Presentation #417.05 in the session “Extrasolar Planets: Direct Imaging 1”.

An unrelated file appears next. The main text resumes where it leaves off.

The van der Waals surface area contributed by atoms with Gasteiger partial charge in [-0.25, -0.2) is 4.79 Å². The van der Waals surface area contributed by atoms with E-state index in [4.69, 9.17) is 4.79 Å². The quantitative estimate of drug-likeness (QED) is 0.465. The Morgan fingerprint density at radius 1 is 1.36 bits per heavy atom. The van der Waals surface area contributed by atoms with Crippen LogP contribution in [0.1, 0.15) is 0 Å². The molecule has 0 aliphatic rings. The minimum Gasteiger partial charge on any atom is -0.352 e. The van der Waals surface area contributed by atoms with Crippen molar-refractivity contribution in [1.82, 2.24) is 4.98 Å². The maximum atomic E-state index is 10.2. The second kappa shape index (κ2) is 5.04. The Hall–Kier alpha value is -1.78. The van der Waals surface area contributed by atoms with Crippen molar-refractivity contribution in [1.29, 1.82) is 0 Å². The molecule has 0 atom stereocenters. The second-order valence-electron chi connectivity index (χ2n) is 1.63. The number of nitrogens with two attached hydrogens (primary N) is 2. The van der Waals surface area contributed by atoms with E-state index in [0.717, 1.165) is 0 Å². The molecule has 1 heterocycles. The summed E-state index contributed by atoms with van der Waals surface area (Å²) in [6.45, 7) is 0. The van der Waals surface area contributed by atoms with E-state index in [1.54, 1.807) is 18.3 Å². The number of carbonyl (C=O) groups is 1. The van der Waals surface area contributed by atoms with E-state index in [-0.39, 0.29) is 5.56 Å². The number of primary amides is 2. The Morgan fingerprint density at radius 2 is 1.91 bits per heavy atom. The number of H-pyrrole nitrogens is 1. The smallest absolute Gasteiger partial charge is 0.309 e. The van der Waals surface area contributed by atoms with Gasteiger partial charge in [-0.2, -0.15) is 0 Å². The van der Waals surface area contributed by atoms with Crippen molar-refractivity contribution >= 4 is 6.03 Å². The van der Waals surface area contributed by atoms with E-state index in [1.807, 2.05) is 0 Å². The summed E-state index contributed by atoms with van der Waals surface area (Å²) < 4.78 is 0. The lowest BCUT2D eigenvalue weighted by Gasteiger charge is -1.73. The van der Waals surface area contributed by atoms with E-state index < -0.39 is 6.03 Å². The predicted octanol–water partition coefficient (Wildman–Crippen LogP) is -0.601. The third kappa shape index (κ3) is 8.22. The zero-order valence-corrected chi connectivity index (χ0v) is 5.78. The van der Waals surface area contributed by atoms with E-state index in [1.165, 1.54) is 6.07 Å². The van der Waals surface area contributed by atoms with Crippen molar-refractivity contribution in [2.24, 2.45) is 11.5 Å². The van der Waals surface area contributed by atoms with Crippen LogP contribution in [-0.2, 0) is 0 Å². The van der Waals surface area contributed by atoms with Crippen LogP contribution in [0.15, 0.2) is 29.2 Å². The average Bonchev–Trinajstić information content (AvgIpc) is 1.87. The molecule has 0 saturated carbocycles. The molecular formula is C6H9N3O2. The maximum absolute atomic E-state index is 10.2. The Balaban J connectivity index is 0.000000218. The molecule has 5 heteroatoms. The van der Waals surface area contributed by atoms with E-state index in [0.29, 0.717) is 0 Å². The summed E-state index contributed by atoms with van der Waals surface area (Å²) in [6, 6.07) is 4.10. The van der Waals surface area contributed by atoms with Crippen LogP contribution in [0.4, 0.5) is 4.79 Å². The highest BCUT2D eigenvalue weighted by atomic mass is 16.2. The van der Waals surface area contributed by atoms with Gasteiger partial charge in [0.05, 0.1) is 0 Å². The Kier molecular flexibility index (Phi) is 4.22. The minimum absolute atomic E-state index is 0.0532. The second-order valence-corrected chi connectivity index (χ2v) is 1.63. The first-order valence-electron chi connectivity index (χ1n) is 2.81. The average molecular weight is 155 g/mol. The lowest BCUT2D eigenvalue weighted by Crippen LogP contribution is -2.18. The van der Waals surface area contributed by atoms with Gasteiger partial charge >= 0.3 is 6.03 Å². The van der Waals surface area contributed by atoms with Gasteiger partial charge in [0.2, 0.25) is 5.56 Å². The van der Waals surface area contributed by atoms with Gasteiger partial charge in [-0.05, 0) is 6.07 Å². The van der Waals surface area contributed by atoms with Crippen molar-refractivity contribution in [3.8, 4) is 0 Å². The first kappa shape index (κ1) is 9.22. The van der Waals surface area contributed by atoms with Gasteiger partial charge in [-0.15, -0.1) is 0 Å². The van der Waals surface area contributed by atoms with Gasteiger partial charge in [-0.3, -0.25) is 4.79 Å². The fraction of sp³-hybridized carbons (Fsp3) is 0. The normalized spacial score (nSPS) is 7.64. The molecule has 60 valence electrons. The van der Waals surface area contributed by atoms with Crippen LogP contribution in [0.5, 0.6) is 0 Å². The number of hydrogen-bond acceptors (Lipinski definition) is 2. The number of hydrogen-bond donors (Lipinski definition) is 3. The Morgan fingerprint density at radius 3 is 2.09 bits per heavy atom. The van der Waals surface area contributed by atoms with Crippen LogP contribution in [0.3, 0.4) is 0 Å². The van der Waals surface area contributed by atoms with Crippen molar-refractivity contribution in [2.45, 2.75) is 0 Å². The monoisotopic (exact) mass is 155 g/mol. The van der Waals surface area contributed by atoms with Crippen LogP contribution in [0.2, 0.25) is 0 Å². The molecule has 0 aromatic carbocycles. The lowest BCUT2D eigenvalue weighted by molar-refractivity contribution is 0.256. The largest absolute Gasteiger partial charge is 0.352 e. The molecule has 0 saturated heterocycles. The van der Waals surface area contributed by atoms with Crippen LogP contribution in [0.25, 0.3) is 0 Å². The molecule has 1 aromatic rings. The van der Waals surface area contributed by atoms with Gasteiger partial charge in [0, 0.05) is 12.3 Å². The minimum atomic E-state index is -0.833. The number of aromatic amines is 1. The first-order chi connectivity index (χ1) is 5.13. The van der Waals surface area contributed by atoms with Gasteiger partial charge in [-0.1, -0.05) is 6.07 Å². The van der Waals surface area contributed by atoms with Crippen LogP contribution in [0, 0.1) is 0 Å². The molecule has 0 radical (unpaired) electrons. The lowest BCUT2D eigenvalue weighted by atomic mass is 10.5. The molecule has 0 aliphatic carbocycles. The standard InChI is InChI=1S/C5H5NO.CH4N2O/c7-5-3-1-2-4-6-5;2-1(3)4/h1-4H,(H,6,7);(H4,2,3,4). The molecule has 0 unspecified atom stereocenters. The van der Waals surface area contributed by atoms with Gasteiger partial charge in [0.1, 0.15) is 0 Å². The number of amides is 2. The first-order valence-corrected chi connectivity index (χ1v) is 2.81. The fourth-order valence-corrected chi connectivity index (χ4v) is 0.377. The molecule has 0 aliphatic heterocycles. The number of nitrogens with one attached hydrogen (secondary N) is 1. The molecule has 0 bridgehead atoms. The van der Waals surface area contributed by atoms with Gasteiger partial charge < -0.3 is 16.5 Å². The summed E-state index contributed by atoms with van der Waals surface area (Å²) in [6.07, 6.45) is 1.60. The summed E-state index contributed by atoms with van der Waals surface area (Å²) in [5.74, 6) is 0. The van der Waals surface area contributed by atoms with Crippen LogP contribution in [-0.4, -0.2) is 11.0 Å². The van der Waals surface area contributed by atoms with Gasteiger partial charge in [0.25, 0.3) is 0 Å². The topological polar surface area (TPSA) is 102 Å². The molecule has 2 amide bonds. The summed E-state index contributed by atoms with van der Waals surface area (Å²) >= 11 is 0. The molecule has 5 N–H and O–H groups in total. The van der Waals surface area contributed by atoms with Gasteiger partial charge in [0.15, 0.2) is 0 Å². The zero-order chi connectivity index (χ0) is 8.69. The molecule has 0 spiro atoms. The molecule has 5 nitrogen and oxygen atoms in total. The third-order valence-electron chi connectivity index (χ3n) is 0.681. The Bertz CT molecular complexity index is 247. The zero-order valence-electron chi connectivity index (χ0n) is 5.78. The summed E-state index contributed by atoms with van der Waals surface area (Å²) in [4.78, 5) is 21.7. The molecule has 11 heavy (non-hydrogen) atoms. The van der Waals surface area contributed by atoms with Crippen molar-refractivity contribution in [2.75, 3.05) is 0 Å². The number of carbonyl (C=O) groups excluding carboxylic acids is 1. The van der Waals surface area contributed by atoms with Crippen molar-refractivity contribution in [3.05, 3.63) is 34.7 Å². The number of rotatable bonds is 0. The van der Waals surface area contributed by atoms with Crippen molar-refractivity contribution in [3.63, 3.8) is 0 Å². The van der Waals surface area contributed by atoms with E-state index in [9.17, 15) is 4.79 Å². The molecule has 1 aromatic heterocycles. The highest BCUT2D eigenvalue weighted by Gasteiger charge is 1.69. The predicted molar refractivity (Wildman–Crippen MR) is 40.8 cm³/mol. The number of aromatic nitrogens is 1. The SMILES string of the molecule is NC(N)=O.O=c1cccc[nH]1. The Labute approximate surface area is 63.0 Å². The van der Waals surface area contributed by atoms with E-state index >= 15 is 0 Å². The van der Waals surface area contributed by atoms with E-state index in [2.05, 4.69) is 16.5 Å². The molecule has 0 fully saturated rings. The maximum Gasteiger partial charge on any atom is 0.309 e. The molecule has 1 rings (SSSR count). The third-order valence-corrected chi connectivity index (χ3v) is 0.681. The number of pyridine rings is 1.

Exoplanets that reside in systems with a resolved debris disk represent a small fraction of the entire population of known directly imaged exoplanets. Among these, the only known system to also be widely separated from the inner planetary region, external to the host system’s debris disk is HD 106906, a 15 Myr-old short-period (49 d) spectroscopic binary which hosts a wide-separation (737 au) planetary-mass (~11 MJup) companion, HD 106906 b. The system’s debris disk has a pronounced asymmetry that dynamical models have suggested is the result of gravitational perturbation by the planet, but observations have not been able to significantly constrain the companion’s orbital motion to confirm this. Here we present the first detection of orbital motion of HD 106906 b using four epochs of Hubble Space Telescope observations taken over a 14-year baseline. By cross-registering the position of background stars in our images with the Gaia DR2 astrometric catalogue, we are able to improve the uncertainty on previous astrometric measurements as well as introduce a new measurement taken in 2017 which altogether provides a statistically significant (>3σ) detection of a 31.8 ± 7.0 mas eastward motion of the companion on its approximately 15000 yr orbit. We fit a standard seven-parameter Keplerian orbit to our measured astrometry and estimate the mutual inclination between the orbit of the planet and the inner debris disk to be either 36 ± 27/14 deg or 44 ± 27/14 deg depending on the true orientation of the orbit of the planet. We find there is a strong negative correlation between periastron and mutual inclination (orbits with smaller periastra are consistent with a more misaligned orbital configuration). Our estimates of the semi-major axis, eccentricity, inclination, and periastron are comparable to the predicted orbital parameters for the hypothetical Planet Nine in our own solar system, showing that a Planet Nine-like architecture can be established very early in the evolution of a planetary system.